I use the 100 point point buy system presented in the later Core Books as an alternative. 

 

 

i use this same method. use the base stats as found for their given homeworld and give them 80-100 points to allocate. if you dont want min maxing then decree that at least 5 points have to go into any given stat but no more than 20. it has worked pretty well for me so far.

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Generally, roll 9 sets of 2d10, assign as they fall (first is WS, second is BS) or as players wish (to go with a concept), re-roll on ONE stat, min of 11. An Alternate to that if putting stats where you want is 10 sets of 2d10 and drop the lowest. I prefer the re-roll because it gives more "chance" especially if you take out the min of 11 (though I dont reccomend that). Otherwise, if using just IH stuff for homeworld/BG packages. SupTG has a good roller/generator.

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I have them roll two tables of 10 stats [rerolling 1s], drop the lowest in each then they pick one. 

 

And some people still get crappy stats sometimes :P but generally speaking, people get to avoid the table where all they've rolled are 8s and 9s. 

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It really depends on what we want to run. If the game's supposed to be about a random motley of guys assembled by the Inquisition for some nebulous purpose, we tend to go with by-the-book rolling. When we want a badass inquisitorial cadre, we switch to a more lenient method of generating stats - which exactly is mostly up to whomever runs the game at the moment.

 

It's important to remember, no method of generating characteristics is inherently superior, it's just that some are more fit for the particular game or group. The most memorable character I've ever played was a direct result of us using the core rules strictly at the time and me rolling significantly below the average all across. Fun times were had, but I wouldn't advocate sticking to this method for each and every game we play.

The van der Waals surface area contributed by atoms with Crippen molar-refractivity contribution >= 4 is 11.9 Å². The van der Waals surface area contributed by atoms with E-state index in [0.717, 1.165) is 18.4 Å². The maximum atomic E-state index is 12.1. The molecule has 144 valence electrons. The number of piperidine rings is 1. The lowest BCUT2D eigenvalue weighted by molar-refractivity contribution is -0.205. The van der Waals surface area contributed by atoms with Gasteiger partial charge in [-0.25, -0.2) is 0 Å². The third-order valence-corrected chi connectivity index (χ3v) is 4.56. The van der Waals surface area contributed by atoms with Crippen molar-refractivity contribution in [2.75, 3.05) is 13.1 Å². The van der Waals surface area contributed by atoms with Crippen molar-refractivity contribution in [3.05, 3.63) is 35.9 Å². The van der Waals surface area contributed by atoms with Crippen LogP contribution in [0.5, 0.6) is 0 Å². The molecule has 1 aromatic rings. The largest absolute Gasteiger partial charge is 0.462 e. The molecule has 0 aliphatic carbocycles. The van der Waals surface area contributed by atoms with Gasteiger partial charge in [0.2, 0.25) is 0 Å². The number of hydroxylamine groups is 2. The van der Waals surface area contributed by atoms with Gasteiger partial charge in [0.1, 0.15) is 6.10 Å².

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>>>  I’m about to start a new campaign of dark heresy but after rolling up some stat lines with players i have been finding that the way its done in the book can be a bit unfair.

Has any one got any alliterate ways of generating characteristics? I’m thinking of either allowing my players assign stats or letting them roll 3d10 and discard the lowest or would that brake the game?  <<<

 

In my Dark Heresy games (the campaign I ran for over a year, and the new campaign I'm running now), I like my players to get a decent start with their characters.  They roll 3d10 for each stat, reroll any 1's, and then discard the lowest dice.  They generate their 9 stats and assign them wherever they want.  The only exception is for certain characters from homeworlds where a particular stat might have a bonus or penalty.  Those particular stats are rolled seperately (with the same 3d10 rule) and assigned to that particular stat - then the rest are rolled and assigned wherever they want.

 

 

Edited by Eldartank